Our Man In Canada
September 24th, 2006

The Quebec 2006 Fish-In (part 4 of 4)
By Chris Chin, Jonquiere, Quebec, Canada

Wednesday evening I had driven back home (about an hour's trip) to re-stock the ice chest and grab some clean clothes. I had planned on doing a turnaround and sleeping out on the river, but getting home at around 10 o'clock, I wasn't up to the drive back.

Up at 04h00 I was on the road and back to the #38 before 06h00. I wanted to check the registrations and sign us in for the 5b zone (named Onézime).

The Ste-Marguerite River is an Atlantic salmon river and as such is run by a river association. What's a river association? There is a good description at the ASF site: www.asf.ca/Journal

The river is divided up into 12 zones. Of the 12, 3 zones (1,3 and 7b) are unlimited rods. To get our friends into BIG trout, I want to take them up and show them the "sanctuary". A small zone having only 4 numbered pools, this section of the river is limited to 2 anglers per day (but one can put more in if they agree and limit to 2 daily quotas).

Deanna and Jim arrive locked and loaded around nine. A quick breakfast and we're off.

We stop at the 5a so I can show them the salmon and trout which are holed up in "Big Pool." Another famous pool, there are several dozen salmon there and even more trout.

A short drive down the gravel road and we arrive in front of the Warden's cabin in the 5b. I have written several articles about fishing in this section and I'm just ecstatic to show our Guests around.

We do a quick tour of the property then Jim strings up and goes to it right out front.

5b

The slow run leading away from the Warden's camp

Jim gets into action RIGHT AWAY...The run is full of Atlantic salmon - Parr! On many casts, these fingerling salmon jump his dry fly. (Well, Jim, you DID catch your very first Salmo salar!)

I brew up a new batch of coffee then Deanna and I move over to the #3 pool. From our perch up on a large boulder, we can see the trout milling around. Off to the right, rises draw her attention to another casting position. A few casts out and to the right and Deanna calmly mutters, "Oh, .. there you go."

Unfortunately, the first thing the big female trout did was to scoot into the branches, which are hugging the shore. When I reach in to untangle the leader, the trout pulls free.

I try a cast out past the first pod of trout. A long slowly drifting dry and Jim's shore lunch is "in the bag." Normally, we don't keep adult trout here, but one for special guests now and again is a nice treat. Jim arrives and we try some more flies. The pool seems to have calmed down.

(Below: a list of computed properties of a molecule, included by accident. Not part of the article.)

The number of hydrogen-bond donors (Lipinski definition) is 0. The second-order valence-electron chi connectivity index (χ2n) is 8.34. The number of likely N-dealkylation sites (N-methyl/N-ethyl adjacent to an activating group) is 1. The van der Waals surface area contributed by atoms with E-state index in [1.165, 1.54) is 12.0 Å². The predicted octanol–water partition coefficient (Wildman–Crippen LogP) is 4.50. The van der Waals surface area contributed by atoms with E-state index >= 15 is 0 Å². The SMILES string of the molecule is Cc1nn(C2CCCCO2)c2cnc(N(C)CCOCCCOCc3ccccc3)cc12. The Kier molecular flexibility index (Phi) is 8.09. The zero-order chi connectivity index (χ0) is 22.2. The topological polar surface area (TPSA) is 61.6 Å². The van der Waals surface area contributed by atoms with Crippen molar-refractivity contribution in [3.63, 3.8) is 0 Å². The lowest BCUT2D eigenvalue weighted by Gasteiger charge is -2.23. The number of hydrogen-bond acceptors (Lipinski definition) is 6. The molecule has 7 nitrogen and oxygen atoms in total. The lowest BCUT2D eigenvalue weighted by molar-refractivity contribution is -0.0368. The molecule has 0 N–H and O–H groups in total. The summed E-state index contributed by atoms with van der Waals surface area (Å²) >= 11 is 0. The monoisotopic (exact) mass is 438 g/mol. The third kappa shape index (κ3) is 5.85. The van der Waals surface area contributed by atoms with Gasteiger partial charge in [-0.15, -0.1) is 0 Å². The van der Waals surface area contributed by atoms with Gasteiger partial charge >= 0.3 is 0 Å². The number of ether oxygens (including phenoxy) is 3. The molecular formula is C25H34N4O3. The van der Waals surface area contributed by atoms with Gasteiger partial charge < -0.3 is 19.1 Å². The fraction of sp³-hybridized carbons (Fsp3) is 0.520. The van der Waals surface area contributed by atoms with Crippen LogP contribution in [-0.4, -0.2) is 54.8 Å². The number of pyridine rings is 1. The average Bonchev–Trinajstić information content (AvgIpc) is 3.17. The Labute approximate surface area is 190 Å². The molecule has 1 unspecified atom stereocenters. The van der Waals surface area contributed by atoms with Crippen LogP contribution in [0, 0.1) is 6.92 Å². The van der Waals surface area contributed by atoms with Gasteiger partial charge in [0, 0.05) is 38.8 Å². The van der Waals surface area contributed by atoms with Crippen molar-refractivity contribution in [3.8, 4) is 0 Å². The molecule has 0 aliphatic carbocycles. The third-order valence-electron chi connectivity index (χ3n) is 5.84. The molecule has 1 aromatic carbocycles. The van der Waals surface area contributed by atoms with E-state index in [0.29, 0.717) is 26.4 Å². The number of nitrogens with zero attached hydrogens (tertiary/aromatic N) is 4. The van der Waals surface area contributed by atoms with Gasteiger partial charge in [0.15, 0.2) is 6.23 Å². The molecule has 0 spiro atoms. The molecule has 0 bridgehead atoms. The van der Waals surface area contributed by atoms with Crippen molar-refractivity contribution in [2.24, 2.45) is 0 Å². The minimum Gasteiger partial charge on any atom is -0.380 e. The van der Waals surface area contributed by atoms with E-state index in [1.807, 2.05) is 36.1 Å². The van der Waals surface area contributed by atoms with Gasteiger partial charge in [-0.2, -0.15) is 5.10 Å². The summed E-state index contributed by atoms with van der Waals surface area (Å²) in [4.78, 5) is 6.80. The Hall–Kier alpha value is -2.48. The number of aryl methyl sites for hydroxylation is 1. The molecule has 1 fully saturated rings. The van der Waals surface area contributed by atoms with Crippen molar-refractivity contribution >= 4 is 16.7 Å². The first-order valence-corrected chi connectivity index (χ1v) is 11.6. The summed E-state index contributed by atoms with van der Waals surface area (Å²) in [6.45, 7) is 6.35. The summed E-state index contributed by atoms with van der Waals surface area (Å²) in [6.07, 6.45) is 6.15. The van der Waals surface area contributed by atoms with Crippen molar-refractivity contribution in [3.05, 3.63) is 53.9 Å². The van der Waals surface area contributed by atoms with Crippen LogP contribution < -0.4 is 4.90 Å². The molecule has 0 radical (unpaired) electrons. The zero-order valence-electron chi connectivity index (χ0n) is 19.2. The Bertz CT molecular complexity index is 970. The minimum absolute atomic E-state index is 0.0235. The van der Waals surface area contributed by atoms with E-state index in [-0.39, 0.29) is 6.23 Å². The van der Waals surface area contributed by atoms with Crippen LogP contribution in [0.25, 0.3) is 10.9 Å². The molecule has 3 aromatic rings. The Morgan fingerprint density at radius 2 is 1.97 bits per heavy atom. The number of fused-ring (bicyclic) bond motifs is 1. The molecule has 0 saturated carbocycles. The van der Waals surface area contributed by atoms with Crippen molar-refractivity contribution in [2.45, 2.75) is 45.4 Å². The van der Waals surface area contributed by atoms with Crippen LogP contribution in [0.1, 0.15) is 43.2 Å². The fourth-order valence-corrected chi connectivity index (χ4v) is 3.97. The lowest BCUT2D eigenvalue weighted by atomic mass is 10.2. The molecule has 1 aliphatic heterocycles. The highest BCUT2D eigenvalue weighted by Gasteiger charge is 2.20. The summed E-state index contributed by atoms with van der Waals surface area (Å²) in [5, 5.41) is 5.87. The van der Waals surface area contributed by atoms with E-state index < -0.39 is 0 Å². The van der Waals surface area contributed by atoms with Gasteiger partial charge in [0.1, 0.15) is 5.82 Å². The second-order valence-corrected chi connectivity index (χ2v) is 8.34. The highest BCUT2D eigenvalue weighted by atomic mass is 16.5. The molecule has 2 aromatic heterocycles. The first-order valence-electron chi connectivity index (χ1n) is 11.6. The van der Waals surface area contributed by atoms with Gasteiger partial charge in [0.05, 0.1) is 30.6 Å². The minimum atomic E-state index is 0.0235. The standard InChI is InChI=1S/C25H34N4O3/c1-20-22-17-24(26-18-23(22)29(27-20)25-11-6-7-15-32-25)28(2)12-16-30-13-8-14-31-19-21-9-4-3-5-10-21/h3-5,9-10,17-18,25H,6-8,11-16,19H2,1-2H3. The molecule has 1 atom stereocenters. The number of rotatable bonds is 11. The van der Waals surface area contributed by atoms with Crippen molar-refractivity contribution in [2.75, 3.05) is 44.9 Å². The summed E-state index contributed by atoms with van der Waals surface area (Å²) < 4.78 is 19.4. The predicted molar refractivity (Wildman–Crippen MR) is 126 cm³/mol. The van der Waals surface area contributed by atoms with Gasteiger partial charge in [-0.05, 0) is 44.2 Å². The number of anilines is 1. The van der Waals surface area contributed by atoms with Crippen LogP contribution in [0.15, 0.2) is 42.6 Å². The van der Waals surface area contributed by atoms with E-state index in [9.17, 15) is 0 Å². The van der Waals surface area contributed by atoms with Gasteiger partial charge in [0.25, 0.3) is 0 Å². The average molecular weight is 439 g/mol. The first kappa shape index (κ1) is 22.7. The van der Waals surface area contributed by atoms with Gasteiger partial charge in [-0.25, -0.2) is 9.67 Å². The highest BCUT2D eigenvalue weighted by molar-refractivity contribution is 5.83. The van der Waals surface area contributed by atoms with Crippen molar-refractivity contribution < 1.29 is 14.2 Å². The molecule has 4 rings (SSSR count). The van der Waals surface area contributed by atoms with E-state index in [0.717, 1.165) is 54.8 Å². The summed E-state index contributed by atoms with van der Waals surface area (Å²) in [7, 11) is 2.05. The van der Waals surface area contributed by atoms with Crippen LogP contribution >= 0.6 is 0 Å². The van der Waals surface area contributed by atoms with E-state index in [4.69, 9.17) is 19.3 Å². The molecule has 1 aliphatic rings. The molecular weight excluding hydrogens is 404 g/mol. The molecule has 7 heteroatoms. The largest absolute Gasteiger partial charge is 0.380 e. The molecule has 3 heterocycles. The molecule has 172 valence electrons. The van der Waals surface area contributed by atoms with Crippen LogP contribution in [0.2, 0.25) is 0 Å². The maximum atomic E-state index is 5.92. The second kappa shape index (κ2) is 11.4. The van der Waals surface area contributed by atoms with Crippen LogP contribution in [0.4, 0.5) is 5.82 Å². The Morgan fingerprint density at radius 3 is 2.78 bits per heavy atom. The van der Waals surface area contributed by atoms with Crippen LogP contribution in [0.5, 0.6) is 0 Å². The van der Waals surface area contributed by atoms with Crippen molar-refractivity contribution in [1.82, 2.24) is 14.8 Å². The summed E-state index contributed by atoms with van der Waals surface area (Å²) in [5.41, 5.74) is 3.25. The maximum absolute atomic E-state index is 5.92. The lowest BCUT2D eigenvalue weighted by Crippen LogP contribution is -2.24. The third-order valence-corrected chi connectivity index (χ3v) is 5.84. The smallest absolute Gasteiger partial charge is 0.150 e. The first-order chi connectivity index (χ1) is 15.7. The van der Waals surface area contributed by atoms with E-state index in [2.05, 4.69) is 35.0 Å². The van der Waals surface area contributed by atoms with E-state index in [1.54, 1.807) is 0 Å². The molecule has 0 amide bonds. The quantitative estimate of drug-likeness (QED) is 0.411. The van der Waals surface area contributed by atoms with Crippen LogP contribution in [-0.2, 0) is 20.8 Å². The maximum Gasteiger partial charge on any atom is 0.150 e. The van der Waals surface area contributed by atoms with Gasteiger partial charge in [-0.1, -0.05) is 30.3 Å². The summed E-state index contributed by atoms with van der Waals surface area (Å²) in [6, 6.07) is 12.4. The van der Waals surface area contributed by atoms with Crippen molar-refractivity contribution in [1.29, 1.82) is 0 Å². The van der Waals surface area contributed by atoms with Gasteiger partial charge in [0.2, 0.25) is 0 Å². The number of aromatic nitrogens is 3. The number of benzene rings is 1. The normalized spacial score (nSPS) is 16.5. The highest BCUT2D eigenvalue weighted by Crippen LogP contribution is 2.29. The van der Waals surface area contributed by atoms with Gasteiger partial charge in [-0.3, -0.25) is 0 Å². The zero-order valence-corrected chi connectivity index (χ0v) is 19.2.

We return to the cars to have a rest and some lunch. The trout will wait for supper as it's going to be filleted and served up with fried rice.

The afternoon goes by pretty quickly. I have the ominous feeling of the Fish-In winding down. Tomorrow I'm booked so Faruk Ekich is arranging a day on the salt near his place. After a supper of trout, a few more casts, Jim and Deanna bid farewell for the day.

I stay on a couple more minutes, trying to see if any more trout want to come out and play. No such luck, I head back to the #23 to get tomorrow's clients settled into their accommodations, string up rods for them then tie up some flies.

Friday, the day was a flurry of activity for me and I only got back to see Deanna and Jim for an hour or so back at their motel around 11 o'clock at night. They had wonderful time fishing from the beach on the fjord and Faruk, ever the gentle man had organized a splendid visit.

We tried to compare notes about the week, realizing that we were already starting to mix up facts. I finally had to bid farewell to our guests as the morning was getting closer and closer.

The 2006 Quebec Fish-In didn't have many participants, then again, this is no competition for attendees. Deanna and Jim got (in my honest opinion) a well needed vacation, so did I. Will we plan another one for '07? Possibly, (probably)... We might also change the date to get in on the juvenile sea runners. Time will tell.

As with all our friends and guests who take time out of their busy schedules to come up and visit our little piece of paradise, I'd like to thank Jim and Deanna for their visit. Come back anytime,...the coffee will always be fresh.

A special thanks also goes to Faruk for showing our friends around on the salt. ~ Chris Chin, Jonquiere Quebec

About Chris:

Chris Chin is originally from Kamloops, British Columbia. He has been fly fishing on and off ever since he was 10 years old. Chris became serious about the sport within the last 10 years.

"I'm a forest engineer by day and part time guide on the Ste-Marguerite River here in central Quebec. I've been fishing this river for about 10 years now and started guiding about 5 years ago when the local guide's association sort of stopped functioning."

Chris guides mostly for sea run brook trout and about 30% of the time for Atlantic Salmon. "I often don't even charge service fees, as I'm more interested in promoting the river than making cash. I like to get new comers to realize that salmon fishing is REALLY for anyone who cares to try it. Tradition around here makes some of the old clan see Salmon fishing as a sport for the rich. Today our shore lunches are less on the cucumber sandwich side and more toward chicken pot pie and Jack Daniel's."

Chris is 42 years old as of this writing. He is of Chinese origin although his parents were born and raised in Jamaica. He has a girlfriend, Renée. "She and her 12 year old son Vincent started fly fishing with me in October 2002."

To learn more about the Ste-Marguerite River, visit Christopher's website http://pages.videotron.com/fcch/.

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